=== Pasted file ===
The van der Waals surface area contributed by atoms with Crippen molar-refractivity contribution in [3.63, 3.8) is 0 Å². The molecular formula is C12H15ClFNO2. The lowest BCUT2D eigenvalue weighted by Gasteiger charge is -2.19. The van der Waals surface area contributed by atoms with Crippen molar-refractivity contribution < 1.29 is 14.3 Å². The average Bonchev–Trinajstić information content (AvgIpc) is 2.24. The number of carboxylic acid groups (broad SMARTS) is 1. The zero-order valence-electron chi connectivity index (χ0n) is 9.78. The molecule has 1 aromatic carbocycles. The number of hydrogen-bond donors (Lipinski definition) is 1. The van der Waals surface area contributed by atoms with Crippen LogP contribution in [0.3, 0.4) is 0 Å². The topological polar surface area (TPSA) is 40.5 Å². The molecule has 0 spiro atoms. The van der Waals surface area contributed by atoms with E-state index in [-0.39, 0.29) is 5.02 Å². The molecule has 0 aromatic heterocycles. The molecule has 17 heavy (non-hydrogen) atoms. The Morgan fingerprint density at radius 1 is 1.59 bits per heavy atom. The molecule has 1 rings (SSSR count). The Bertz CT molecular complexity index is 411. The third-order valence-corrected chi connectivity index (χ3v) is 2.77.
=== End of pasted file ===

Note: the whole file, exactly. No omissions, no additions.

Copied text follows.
The van der Waals surface area contributed by atoms with Crippen molar-refractivity contribution in [3.63, 3.8) is 0 Å². The molecular formula is C12H15ClFNO2. The lowest BCUT2D eigenvalue weighted by Gasteiger charge is -2.19. The van der Waals surface area contributed by atoms with Crippen molar-refractivity contribution < 1.29 is 14.3 Å². The average Bonchev–Trinajstić information content (AvgIpc) is 2.24. The number of carboxylic acid groups (broad SMARTS) is 1. The zero-order valence-electron chi connectivity index (χ0n) is 9.78. The molecule has 1 aromatic carbocycles. The number of hydrogen-bond donors (Lipinski definition) is 1. The van der Waals surface area contributed by atoms with Crippen LogP contribution in [0.3, 0.4) is 0 Å². The topological polar surface area (TPSA) is 40.5 Å². The molecule has 0 spiro atoms. The van der Waals surface area contributed by atoms with E-state index in [-0.39, 0.29) is 5.02 Å². The molecule has 0 aromatic heterocycles. The molecule has 17 heavy (non-hydrogen) atoms. The Morgan fingerprint density at radius 1 is 1.59 bits per heavy atom. The molecule has 1 rings (SSSR count). The Bertz CT molecular complexity index is 411. The third-order valence-corrected chi connectivity index (χ3v) is 2.77.